U.S. International Transactions, 2nd Quarter 2023
Current-Account Deficit Narrowed by 1.1 Percent
The U.S. current-account deficit, which reflects the combined balances on trade in goods and services and income flows between U.S. residents and residents of other countries, narrowed by $2.4 billion, or 1.1 percent, to $212.1 billion in the second quarter of 2023, according to statistics released today by the U.S. Bureau of Economic Analysis (BEA). The revised first-quarter deficit was $214.5 billion.
The second-quarter deficit was 3.2 percent of current-dollar gross domestic product, up less than 0.1 percent from the first quarter.
The $2.4 billion narrowing of the current-account deficit in the second quarter primarily reflected expanded surpluses on services and on primary income that were mostly offset by an expanded deficit on goods.
Current-Account Transactions (tables 1–5)
Exports of goods and services to, and income received from, foreign residents decreased $7.8 billion to $1.15 trillion in the second quarter. Imports of goods and services from, and income paid to, foreign residents decreased $10.2 billion to $1.36 trillion.1
Trade in goods (table 2)
Exports of goods decreased $29.0 billion to $497.6 billion, and imports of goods decreased $17.1 billion to $772.8 billion. The decreases in both exports and imports mostly reflected a decrease in industrial supplies and materials, primarily petroleum and products.
Trade in services (table 3)
Exports of services increased $4.7 billion to $247.3 billion, reflecting increases in travel, mainly other personal travel, and in other business services, mostly professional and management consulting services. Imports of services decreased $5.5 billion to $175.7 billion, reflecting decreases in transport, mostly sea freight transport, in other business services, mostly technical, trade-related, and other business services, and in travel, mainly other personal travel.
Primary income (table 4)
Receipts of primary income increased $15.5 billion to $354.5 billion, and payments of primary income increased $12.0 billion to $319.5 billion. The increases in both receipts and payments reflected increases in nearly all major components, led by other investment income. The increase in other investment income, primarily interest on loans and deposits, was mainly due to higher short-term interest rates amid tightening of U.S. and foreign monetary policy.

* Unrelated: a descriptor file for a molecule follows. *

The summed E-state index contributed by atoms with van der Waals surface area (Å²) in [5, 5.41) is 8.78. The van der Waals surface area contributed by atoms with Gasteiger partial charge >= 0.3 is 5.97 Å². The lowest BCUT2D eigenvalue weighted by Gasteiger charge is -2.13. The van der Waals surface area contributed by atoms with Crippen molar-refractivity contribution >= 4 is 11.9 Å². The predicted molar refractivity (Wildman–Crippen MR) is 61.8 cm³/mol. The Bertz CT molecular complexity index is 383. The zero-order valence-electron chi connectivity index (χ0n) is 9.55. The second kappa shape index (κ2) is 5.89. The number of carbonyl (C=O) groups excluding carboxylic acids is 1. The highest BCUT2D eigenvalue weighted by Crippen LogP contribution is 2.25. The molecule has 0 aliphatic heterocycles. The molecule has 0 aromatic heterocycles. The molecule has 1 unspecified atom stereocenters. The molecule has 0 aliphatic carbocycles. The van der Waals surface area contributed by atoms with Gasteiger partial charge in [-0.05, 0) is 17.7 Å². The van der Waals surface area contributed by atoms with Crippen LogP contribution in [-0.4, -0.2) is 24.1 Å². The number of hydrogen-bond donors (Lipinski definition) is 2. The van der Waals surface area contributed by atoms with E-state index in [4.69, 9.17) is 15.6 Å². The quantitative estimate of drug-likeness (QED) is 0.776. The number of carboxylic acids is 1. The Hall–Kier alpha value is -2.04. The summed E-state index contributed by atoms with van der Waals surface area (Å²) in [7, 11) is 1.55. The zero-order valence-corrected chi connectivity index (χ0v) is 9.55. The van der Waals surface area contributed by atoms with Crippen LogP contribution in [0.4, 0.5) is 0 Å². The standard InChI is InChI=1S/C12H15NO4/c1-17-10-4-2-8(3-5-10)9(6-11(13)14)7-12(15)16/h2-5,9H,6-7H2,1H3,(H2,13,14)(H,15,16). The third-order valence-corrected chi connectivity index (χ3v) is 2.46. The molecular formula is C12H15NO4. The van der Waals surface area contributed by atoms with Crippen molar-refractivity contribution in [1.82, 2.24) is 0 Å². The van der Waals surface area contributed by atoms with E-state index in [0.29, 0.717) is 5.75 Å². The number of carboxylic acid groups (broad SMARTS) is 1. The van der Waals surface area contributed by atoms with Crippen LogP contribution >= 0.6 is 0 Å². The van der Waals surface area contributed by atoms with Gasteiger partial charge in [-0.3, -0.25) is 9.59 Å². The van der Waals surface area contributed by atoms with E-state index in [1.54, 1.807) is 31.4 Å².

Secondary income (table 5)
Receipts of secondary income increased $1.0 billion to $45.9 billion, reflecting an increase in general government transfers, mostly fines and penalties. Payments of secondary income increased $0.4 billion to $89.5 billion, reflecting an increase in private transfers, mostly insurance-related transfers.
Capital-Account Transactions (table 1)
Capital-transfer receipts decreased $37 million to $7 million. Capital-transfer payments decreased $3.2 billion to $2.8 billion, reflecting a decrease in infrastructure grants.
Financial-Account Transactions (tables 1, 6, 7, and 8)
Net financial-account transactions were −$109.0 billion in the second quarter, reflecting net U.S. borrowing from foreign residents.
Financial assets (tables 1, 6, 7, and 8)
Second-quarter transactions increased U.S. residents’ foreign financial assets by $238.2 billion. Transactions increased other investment assets, mostly loans, by $109.2 billion; direct investment assets, mostly equity, by $88.4 billion; portfolio investment assets, mostly equity, by $40.3 billion; and reserve assets by $0.3 billion.
Liabilities (tables 1, 6, 7, and 8)
Second-quarter transactions increased U.S. liabilities to foreign residents by $342.5 billion. Transactions increased portfolio investment liabilities, mostly long-term debt securities, by $387.1 billion and direct investment liabilities, mostly equity, by $100.5 billion. Transactions decreased other investment liabilities, mostly loans, by $145.2 billion.
Financial derivatives (table 1)
Net transactions in financial derivatives were –$4.7 billion in the second quarter, reflecting net U.S. borrowing from foreign residents.
Table A. Updates to First-Quarter 2023 International Transactions Accounts Balances[Billions of dollars, seasonally adjusted]
|Primary income balance||31.3||31.4|
|Secondary income balance||−49.6||−44.1|
|Net financial-account transactions||−326.8||−350.1|
|U.S. Bureau of Economic Analysis|
Newly Available Source Data on Portfolio Investment
With this release of U.S. international transactions, BEA has incorporated newly available source data from the Treasury International Capital System “Aggregate Holdings, Purchases and Sales, and Fair Value Changes of Long-Term Securities by U.S. and Foreign Residents” form (TIC SLT) to more accurately measure transactions in equity and investment fund shares and in long-term debt securities, which are components of the portfolio investment category in the financial account. The new TIC SLT transactions data, beginning with the first quarter of 2023, have replaced BEA’s estimation method for these portfolio investment transactions statistics that were derived from positions data reported on the TIC SLT form. For more information on this method, which remains relevant for periods prior to 2023, see paragraph 17.15 of “U.S. International Economic Accounts: Concepts and Methods.” For more information on the new source data, see the accompanying “Technical Note.”
Next release: December 20, 2023, at 8:30 a.m. EST
U.S. International Transactions, 3rd Quarter 2023
1 U.S. international transactions are presented in current dollars in accordance with international statistical presentation guidelines. For a comparison of current-dollar, or nominal, and inflation-adjusted, or real, measures of international transactions, see “SECTION 4 – FOREIGN TRANSACTIONS” of the National Income and Product Accounts.